Retroactive Continuity 13: Megas XLR S1E1: “Test Drive”

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Near Apocalpyse of '09 Logo

Commissioned essay for Shane deNota-Hoffman.

As the Long 90s draw to their close, new possibilities open. A lengthy struggle with the ideas of good and evil, which gave us villainous heroes, heroic villains, and 90s antiheroes galore, has been brutally interrupted by conflict for conflict’s sake. No longer is the battle between protagonist and antagonist a war between ideals; now it’s a game played by ten-year-olds and their yellow electric rodents.

The anime boom ushered in by Pokemon had a massive transformative impact on American cartoons, one which eventually back-trickled into comics as well. It encouraged increased serialization–a trend which, as we saw all the way back in Deep Space Nine, was already being felt from the other direction, live action science fiction and fantasy–younger protagonists, and most importantly for Megas XLR, a very different conception of both hero and antihero.

Neither Pokemon nor most of the series added to American television in its wake contain the particular element we’re looking at, but it was common in the media available to someone who was an anime fan or Japanophile before the Pokemon craze. Given that this form of fandom was until recently almost exclusively a pursuit of (and is still dominated by) teens and young 20-somethings, anyone who was a professional adult far enough in their career to head their own show in 2004 must have had their primary exposure to anime no later than the early 1990s, more likely the 80s or even 70s. Rather than Pokemon, Sailor Moon, or Dragon Ball Z, the primary influences one would expect to see in an anime-influenced American cartoon in 2004 are the classic mecha anime of the 70s and 80s, and maybe kaiju movies.

Precisely the influences, in other words, that visibly inform Megas XLR. For instance, the Gundam-esque robots massacred by aliens who, in turn, are massacred by a unique prototype super robot, recall Gainax’s early work Gunbuster, while the giant beam cannon which emerges from Megas’ chest is very obviously the prow of the titular Space Battleship Yamato, firing its infamous Wave Motion Gun. Perhaps the biggest influences, however, are Super Dimensional Fortress Macross and the Godzilla franchise, in the sense of a heroic titular entity that does colossal amounts of damage to that which it is supposed to protect. Just like Megas, Godzilla frequently ravages Tokyo even while protecting it from greater threats; the SDF Macross, meanwhile, does massive damage to the civilian sectors of the ship every time it transforms into its robot mode.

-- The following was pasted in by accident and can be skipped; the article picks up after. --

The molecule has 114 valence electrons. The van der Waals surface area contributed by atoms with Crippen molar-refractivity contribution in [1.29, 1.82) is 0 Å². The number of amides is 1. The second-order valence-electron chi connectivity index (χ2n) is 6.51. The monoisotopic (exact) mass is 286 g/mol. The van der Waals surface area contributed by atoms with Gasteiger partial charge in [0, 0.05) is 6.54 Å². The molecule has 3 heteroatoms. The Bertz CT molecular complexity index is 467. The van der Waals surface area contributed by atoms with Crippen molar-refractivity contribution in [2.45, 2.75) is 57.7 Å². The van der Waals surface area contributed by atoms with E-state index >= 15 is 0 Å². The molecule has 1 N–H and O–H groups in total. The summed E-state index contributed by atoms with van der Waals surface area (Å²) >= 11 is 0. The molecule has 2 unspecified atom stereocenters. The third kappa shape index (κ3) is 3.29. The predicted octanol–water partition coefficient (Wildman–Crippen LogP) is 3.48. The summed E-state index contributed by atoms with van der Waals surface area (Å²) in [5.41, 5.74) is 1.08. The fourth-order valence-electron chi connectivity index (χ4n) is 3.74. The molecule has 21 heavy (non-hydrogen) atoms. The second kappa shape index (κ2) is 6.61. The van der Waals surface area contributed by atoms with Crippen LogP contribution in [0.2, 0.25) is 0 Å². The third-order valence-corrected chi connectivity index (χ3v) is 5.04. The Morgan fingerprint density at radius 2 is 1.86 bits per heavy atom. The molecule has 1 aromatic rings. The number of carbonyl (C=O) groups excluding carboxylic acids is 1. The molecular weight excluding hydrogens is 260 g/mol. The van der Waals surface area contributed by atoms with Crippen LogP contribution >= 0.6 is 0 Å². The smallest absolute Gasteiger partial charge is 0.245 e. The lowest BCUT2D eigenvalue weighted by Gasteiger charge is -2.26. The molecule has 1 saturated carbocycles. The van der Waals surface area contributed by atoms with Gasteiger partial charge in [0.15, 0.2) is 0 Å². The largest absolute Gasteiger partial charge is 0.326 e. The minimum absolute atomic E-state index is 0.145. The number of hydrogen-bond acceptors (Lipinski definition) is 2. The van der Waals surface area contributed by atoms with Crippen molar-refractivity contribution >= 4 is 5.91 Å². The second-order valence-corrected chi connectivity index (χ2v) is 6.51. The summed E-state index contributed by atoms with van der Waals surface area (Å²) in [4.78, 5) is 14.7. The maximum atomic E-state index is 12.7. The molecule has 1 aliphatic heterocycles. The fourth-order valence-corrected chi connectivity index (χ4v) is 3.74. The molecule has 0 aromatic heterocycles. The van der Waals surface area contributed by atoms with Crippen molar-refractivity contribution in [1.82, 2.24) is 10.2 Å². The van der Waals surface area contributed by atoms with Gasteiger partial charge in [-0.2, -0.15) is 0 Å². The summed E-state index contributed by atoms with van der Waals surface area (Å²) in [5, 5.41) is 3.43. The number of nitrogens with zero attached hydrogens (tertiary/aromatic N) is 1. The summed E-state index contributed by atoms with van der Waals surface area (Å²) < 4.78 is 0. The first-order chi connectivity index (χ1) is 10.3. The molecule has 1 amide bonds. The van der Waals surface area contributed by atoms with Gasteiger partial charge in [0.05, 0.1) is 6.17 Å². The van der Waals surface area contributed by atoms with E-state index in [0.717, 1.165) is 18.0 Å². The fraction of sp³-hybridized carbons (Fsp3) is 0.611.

All three are notably distinct from the kind of destruction brought about by 90s antiheroes, who typically do a better job of focusing it on their enemies. The difference can perhaps be summarized by noting that the 90s antihero chooses to slaughter his (and it is, almost always, his) enemies, while Megas and its antecedents do so accidentally. The antiheroism of the 90s, in other words, comes from hatred, rage, and machismo, while, on the other hand, the antiheroism of the anime-influenced 2000s comes from ineptitude, carelessness, and a capacity for destruction so great that it cannot be contained to the chosen target. The antiheroes of the 90s are deadly serious, and hence absurd; the antiheroes of the 2000s are absurd, and therefore can be taken seriously.

Which brings us to the absurd figures of Coop, a genius technician who repairs an alien robot from the future for fun, yet is somehow still consistently lazy and sloppy; Kiva, highly skilled military commander from the future who can’t control two lazy teenagers to save her life; and perhaps best of all Jamie, the epitome of 90s cool, with his goth wardrobe and snarky attitude, his laid-back aimlessness, his pursuit of wealth and women over all else–so of course he contributes nothing and just tries to take credit for Coop’s work, being ultimately just as lazy and sloppy.

It’s very funny, but there’s something underneath, as well. Remember the essential struggle that gave rise to the 90s antihero: the apocalypse was averted, the great war between good and evil fizzled out, so was there ever any such conflict? Are they distinguishable, or is good simply evil with better PR?

By contrast, what Megas (and its predecessors, as well as early- and mid-90s comedy anime like The Slayers) present is a hero whose power is so much greater than those around it that simply to be near it is dangerous. It gives us a world that we must destroy to save, a near-apocalypse that occurs not because the hero stops the villain from destroying the world at the last second, but rather because the hero nearly destroys the world in the course of stopping the villain. There is good in the world, buried deep beneath sarcasm and incompetence and greed, but there will be collateral damage when it bursts out. To be saved, the world must be changed, which means the world-that-was must be destroyed.

And we can destroy it, or so Megas XLR, laughing, tells us. All we have to do is find first gear in our giant robot car.


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